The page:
French bulldogs are more susceptible than other dog breeds to be diagnosed with 20 common diseases.
A new study published today in the journal Canine Medicine and Genetics suggests that French Bulldogs had much higher probabilities of being diagnosed with 20 prevalent illnesses than other dog breeds.
To mitigate the dangers of breathing issues linked with the French Bulldog’s characteristic short muzzle and flat head, the authors advise a shift in breeding toward more moderate traits.
The investigators from the Royal Veterinary College (Hertfordshire, England) analyzed VetCompass data from 2016 to identify 2,781 French Bulldogs and 21,850 additional dog breeds.
Dan O’Neill and colleagues analyzed diagnoses for 43 distinct diseases in French Bulldogs to those in other dog breeds. The study found that French bulldogs were much more likely than other breeds to have restricted nostrils (42.14 times greater risk), obstructive airways syndrome (30.89 times greater risk), ear discharge (14.40 times greater risk), and skin dermatitis (14.40 times greater risk) (11.18 times greater risk).
The scientists discovered that 1,764 (63.4 percent) of the French Bulldogs included in the study were diagnosed with one or more disorders, compared to 14,442 (66.1 percent) of other dog breeds. This shows that French Bulldogs may have a somewhat lower risk of being diagnosed with a problem than other dog breeds, but it could also imply that owners are more adept at recognizing health difficulties in other dog breeds.
Despite a higher risk of getting 20 common illnesses, French Bulldogs had a decreased likelihood of being diagnosed with 11 of the 43 common disorders, including undesirable behavior, lameness, and obesity, when compared to other dogs. This demonstrates the breed’s ability to improve its health profile. The authors indicate that selective breeding away from extreme high-risk physical characteristics of French Bulldogs, such as shorter muzzles and skin folds, could improve the breed’s overall health.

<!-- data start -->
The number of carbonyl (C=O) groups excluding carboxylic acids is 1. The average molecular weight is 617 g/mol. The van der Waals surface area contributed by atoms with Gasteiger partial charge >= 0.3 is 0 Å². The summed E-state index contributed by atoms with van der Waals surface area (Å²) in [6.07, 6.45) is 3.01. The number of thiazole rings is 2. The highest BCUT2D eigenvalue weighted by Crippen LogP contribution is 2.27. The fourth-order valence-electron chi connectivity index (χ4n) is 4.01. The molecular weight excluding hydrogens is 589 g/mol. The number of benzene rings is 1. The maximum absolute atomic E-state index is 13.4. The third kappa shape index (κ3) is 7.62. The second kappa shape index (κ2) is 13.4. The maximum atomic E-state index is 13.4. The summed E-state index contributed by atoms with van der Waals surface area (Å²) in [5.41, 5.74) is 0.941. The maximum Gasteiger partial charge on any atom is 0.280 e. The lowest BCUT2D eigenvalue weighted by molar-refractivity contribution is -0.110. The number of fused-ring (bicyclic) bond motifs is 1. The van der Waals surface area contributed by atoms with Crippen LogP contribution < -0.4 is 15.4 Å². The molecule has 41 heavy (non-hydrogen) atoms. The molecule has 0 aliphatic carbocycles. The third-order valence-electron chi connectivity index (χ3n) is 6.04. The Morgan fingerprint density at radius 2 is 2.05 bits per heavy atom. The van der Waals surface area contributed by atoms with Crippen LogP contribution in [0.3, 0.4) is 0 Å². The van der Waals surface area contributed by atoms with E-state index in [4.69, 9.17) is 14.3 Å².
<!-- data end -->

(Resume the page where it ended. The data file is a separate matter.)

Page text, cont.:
“Achieving meaningful changes to the typical look of French Bulldogs over time requires buy in from breeders and kennel clubs who publish breeding standards, but the biggest responsibility lies with owners who ultimately can demand dogs with more moderate features,” said Dan O’Neill, senior lecturer at the Royal Veterinary College and co-author.
“The Kennel Club have recently updated the breed standard for the French Bulldog to move further away from elements of extreme conformation with evidence of health ill-effects. This is a very positive step to prioritise the health of dogs over human desires for how these dogs look and we must now continue this evolution of the breed towards a more moderate conformation.”
The authors emphasize that their findings are based on reports from veterinary practices and may not accurately reflect the duration or severity of each dog’s condition. Additionally, they caution owners who may not recognize snoring in French Bulldogs as a sign of a breathing condition and hence fail to take their dog to the veterinarian.
The authors suggest that kennel clubs, breeders, and the general public must collaborate to promote breeding and ownership of French Bulldogs with fewer extreme characteristics associated with bad health.
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